Monday, March 10, 2008

Take A Deep Breath, Part II: Exhale

This will be the geekier post of the two in this twinning, but I hope that you wade through it, because the issues I want to discuss matter greatly.

The issues have to do with how to define feminism. It's not a game of looking up the correct answer in a dictionary or Googling for a bunch of definitions. It has to do with something much more experiental, much more flesh-embodied. Two quotes may help me in trying to explain why this topic matters. First, here is Jessica Valenti in the Nation magazine, in a piece about the problems with the second wave feminism and the importance of changing the way movement feminism is practiced:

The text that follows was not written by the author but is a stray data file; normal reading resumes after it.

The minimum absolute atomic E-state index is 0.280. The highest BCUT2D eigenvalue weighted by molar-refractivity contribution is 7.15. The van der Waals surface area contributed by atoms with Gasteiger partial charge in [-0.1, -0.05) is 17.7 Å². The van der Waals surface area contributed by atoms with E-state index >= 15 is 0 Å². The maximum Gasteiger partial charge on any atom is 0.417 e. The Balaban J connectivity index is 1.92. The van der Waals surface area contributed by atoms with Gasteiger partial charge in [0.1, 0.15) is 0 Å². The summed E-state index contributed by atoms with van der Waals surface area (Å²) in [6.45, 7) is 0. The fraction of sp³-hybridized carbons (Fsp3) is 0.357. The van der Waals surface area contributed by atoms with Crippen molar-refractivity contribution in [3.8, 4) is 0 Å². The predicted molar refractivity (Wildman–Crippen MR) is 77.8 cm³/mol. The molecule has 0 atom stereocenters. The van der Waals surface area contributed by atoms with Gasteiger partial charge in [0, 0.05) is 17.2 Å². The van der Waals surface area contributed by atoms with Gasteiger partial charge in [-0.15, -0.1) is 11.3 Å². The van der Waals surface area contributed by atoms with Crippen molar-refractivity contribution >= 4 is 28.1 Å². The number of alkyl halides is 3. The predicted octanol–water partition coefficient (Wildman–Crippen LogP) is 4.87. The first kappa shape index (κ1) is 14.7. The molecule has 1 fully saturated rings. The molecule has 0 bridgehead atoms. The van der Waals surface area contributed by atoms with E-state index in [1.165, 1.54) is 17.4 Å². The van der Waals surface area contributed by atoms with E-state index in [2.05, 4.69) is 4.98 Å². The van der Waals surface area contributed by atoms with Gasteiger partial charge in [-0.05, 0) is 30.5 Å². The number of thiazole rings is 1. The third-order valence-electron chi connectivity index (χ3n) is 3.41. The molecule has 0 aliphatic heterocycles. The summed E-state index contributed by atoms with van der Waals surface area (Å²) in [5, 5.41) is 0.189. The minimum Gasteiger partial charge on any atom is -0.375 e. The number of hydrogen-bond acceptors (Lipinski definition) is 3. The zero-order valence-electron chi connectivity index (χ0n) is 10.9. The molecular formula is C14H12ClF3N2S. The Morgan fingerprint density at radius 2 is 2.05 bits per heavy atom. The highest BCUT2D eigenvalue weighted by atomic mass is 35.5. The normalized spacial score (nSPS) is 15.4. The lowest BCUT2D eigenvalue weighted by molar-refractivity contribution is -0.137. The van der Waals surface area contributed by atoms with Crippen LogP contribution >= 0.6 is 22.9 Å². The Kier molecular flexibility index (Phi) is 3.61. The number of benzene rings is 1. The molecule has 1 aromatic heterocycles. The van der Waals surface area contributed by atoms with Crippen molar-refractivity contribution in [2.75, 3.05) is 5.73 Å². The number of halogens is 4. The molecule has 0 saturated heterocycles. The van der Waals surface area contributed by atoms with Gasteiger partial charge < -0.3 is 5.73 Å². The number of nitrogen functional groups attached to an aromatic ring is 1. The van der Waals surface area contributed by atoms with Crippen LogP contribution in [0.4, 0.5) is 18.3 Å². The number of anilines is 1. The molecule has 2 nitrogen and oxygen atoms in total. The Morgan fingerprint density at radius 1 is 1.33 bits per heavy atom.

Rebecca Walker, a founder of the Third Wave Foundation, says, "There are no new issues on the table. What we see in this election is the zenith of the decades-old struggle between women of different sensibilities." Walker believes today's election friction is simply a consequence of mainstream feminist leaders and organizations not listening to critiques from younger women, women of color and grassroots activists about the exclusivity of thought within the movement. "The issue at hand has to do with [institutional] feminism's inability to respond adequately to the claims brought against it," Walker says.